Photo by Terence McCarten.
The years in New York represent a dazzling spell in Muriel Spark's life.
She visited in early 1962 to coincide with the American publication of 'The Prime of Miss Jean Brodie'.
Spark was treated in such style that later the same year she returned for the first of a number of extended stays.
Fêted by publishers, fellow writers and artists, Spark enthusiastically embraced the Manhattan social scene.
She enjoyed the rounds of parties, lunches and other entertainments with an ever-increasing circle of friends.
Spark rented a suite at the Beaux-Arts Hotel, but kept a room in London, journeying back and forth between the two cities.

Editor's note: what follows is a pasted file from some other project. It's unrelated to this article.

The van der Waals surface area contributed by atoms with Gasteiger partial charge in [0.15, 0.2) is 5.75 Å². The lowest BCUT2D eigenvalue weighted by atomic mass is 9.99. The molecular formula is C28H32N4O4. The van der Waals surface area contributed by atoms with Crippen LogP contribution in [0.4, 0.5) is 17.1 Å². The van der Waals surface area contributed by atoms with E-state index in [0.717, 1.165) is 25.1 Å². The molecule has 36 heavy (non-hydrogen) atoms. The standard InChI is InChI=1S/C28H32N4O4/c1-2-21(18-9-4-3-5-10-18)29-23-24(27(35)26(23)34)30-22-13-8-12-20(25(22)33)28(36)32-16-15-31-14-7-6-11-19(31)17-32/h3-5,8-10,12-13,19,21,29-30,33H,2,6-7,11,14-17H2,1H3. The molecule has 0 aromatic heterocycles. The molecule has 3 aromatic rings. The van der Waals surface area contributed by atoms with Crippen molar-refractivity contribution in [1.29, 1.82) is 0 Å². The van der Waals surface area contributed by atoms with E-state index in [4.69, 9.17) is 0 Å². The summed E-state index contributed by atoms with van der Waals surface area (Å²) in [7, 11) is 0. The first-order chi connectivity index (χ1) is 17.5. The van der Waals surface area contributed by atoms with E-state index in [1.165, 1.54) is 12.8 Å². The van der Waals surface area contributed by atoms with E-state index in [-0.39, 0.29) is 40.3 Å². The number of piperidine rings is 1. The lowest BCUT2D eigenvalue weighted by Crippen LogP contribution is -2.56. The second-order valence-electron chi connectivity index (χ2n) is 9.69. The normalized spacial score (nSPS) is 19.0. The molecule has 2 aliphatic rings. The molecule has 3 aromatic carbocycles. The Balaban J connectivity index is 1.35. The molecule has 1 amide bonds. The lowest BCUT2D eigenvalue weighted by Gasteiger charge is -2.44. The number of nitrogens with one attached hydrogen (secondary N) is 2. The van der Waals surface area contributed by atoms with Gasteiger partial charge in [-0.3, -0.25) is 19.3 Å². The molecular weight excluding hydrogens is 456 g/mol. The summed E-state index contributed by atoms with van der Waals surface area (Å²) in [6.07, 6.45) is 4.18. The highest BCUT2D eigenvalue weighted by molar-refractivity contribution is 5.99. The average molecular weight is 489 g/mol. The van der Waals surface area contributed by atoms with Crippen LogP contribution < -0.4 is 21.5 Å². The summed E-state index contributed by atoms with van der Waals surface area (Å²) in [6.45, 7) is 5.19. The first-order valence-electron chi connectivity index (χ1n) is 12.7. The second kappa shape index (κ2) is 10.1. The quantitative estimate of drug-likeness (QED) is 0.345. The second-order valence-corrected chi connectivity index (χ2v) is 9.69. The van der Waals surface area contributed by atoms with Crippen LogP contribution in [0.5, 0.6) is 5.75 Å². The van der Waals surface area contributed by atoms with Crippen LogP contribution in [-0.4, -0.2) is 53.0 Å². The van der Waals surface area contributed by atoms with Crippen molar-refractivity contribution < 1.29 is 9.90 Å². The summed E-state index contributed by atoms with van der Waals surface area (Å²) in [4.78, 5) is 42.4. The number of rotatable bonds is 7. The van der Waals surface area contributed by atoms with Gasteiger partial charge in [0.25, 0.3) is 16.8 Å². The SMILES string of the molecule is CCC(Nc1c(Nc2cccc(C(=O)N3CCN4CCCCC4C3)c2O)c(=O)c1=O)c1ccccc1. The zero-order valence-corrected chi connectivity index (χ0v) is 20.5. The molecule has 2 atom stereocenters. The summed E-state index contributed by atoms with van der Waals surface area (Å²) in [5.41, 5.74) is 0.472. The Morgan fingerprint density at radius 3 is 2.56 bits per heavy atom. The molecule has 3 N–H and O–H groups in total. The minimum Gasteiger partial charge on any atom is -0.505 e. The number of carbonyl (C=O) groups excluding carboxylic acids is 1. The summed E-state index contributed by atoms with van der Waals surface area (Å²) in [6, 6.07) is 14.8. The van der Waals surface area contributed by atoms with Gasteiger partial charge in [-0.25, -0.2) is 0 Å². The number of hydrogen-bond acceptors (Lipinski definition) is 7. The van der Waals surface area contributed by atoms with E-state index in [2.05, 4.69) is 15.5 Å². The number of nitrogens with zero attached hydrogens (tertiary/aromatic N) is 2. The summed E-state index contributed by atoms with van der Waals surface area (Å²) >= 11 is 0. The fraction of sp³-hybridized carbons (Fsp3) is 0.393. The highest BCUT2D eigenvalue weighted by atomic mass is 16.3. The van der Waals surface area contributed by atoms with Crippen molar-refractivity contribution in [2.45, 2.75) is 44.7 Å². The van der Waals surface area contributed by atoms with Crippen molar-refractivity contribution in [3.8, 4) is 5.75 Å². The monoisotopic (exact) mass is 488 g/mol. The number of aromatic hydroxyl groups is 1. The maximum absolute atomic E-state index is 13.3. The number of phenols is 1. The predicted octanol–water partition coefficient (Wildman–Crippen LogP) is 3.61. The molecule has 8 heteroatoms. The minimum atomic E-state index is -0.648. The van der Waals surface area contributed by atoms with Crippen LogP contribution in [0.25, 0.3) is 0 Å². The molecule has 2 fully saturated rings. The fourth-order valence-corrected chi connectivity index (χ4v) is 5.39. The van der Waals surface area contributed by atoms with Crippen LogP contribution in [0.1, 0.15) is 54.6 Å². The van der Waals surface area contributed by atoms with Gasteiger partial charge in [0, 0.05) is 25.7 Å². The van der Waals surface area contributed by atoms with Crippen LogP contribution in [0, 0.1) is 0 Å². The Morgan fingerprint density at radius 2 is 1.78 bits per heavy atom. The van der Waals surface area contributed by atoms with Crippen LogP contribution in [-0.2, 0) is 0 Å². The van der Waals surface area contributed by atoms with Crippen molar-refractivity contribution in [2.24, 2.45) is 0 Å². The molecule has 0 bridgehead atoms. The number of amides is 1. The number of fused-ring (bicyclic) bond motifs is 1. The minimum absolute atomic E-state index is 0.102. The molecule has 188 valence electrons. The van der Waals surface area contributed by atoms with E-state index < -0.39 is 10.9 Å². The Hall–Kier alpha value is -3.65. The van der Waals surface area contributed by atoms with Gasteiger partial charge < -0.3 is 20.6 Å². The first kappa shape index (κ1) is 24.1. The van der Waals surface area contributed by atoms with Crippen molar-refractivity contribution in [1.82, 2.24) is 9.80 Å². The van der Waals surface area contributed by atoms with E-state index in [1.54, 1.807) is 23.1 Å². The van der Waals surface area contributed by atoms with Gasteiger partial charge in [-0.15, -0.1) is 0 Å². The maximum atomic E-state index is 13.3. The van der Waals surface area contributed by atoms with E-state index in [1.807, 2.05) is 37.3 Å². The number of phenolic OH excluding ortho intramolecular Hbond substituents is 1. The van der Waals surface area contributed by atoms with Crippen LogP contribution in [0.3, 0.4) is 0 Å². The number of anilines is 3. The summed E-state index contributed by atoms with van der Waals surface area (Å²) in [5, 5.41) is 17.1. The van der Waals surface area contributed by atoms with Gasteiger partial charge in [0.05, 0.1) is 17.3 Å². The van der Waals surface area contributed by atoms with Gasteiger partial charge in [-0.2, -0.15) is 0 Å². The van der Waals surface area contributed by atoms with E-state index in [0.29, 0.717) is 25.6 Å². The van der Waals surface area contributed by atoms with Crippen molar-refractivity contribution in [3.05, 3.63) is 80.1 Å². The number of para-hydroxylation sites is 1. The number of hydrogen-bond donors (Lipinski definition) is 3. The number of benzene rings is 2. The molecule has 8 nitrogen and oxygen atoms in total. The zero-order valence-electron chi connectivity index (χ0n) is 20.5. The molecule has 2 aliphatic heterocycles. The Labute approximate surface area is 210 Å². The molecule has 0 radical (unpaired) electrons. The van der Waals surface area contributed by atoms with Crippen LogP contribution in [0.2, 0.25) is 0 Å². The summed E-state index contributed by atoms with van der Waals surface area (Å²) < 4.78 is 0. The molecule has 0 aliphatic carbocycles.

This jet-setting lifestyle did not deter her from her vocation.
On the 18th floor at 'The New Yorker' magazine, where she had been given a corner office, Spark continued to work. 'The New Yorker' published much of her writing and was her strongest supporter.
During this time 'The Girls of Slender Means' and 'The Mandelbaum Gate' were published. Within a year of her departure from the city in 1966, the first collected editions of her work were produced.
New York highlights
Among the 'New York' items in the Muriel Spark exhibition are:
- Receipts and tickets for flights
- Address book and diaries
- Correspondence with John Updike
- Correspondence with Harold Macmillan
- Correspondence about Muriel's racehorse.